establish a road map that closes the gaps in their current data-collection and reporting processes, beginning by identi- fying and prioritizing data-improvement objectives. At the very least, these objec- tives should include minimizing manual data entry and eliminating redundant processes. Doing so will prevent bottle- necks and decrease the potential for error by HIM and quality staff who are typically charged with manually abstracting data and reformatting data elements for registry submission. Objectives should also enable the
capture of trustworthy and compre- hensive data that fl ows freely between systems and departments. T is includes critical quality data required by NCDR registries, such as pre-procedural, intra- procedural and post-procedure infor- mation, which are traditionally docu- mented and stored in multiple reports or systems. Identifying and communicating with key stakeholders is also critical to success. Unless leadership is engaged and sold on the process and technol- ogy changes necessary to achieve the desired state, it is unlikely that short- or long-term resources will be dedicated to improving data integrity.
The role of technology Despite dissatisfaction with the doc- umentation and reporting functionality of many cardiovascular information systems (CVIS), the right solutions can provide users with the tools they need to drive CDI and achieve organizational goals. Procedure-documentation and coding software capable of automat- ing previously manual processes, for instance, can signifi cantly improve data collection and reporting. By automating these processes, organizations can increase standard- ization and mitigate the risk of error. T at is because intuitive procedure- documentation software allows many of the required data points to be collected directly from procedure notes, lessening the need for manual intervention and
eliminating duplicate data entry. In addition, the best systems can gather information through the software’s interfaces and other IT systems to streamline registry reporting for numer- ous quality registries. T ese systems also enable resources to be focused on other core responsibili- ties, increasing productivity and poten- tially accelerating patient throughput. Finally, by improving documentation and quality data, cardiology depart- ments can take the steps necessary to improve processes and organizational decisions that may lead to better pa- tient care. In recognition of the growing em- phasis on quality metrics, a small number of vendors have also introduced reporting tools that integrate with procedure documentation and coding software to further enhance data integ- rity and streamline reporting processes. T e best solutions will also include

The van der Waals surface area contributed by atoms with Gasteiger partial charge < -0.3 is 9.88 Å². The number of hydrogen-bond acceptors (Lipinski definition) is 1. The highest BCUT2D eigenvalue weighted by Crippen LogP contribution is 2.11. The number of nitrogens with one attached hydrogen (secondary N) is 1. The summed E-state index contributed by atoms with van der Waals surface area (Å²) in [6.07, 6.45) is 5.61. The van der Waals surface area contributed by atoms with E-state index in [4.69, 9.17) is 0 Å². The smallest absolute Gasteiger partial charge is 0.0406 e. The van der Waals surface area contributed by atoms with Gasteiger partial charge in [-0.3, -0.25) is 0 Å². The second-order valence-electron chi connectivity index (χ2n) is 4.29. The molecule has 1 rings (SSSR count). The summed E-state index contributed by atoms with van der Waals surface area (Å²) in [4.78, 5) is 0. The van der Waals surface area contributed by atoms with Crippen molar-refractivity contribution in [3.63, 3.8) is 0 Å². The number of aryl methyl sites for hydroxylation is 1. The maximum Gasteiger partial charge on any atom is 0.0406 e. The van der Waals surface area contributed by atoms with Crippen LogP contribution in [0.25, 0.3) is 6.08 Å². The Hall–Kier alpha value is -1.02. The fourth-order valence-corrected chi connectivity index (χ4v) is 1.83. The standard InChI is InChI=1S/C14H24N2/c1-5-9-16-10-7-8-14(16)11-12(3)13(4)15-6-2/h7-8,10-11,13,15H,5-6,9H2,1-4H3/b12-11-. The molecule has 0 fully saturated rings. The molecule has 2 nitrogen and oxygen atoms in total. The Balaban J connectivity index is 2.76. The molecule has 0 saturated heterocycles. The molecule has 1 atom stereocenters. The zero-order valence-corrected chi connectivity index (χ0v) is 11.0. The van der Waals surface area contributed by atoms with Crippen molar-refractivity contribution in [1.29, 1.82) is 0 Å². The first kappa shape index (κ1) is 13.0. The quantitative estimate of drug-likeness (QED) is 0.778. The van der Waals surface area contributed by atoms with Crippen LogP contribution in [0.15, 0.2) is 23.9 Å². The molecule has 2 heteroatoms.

registry reporting modules that extract registry data for multiple reporting reg- istries. By guiding physicians through the process of capturing all required data elements, these tools allow data to be organized into specifi c formats that can be transmitted directly to the vari- ous registries, integrating data collection and reporting directly into the physician workfl ow. T e result is increased report- ing effi ciency and reduced human errors that can lead to incomplete documenta- tion and incorrect coding.
Making CDI work for you While cardiology providers can
certainly address increased reporting requirements by modifying current processes to capture data more ef- fi ciently and eff ectively within their department, the best strategies will also include the implementation of automated cardiology procedure documentation and coding software. Utilizing the correct system can drasti- cally increase ACC data integrity and improve data collection and submission across the organization.
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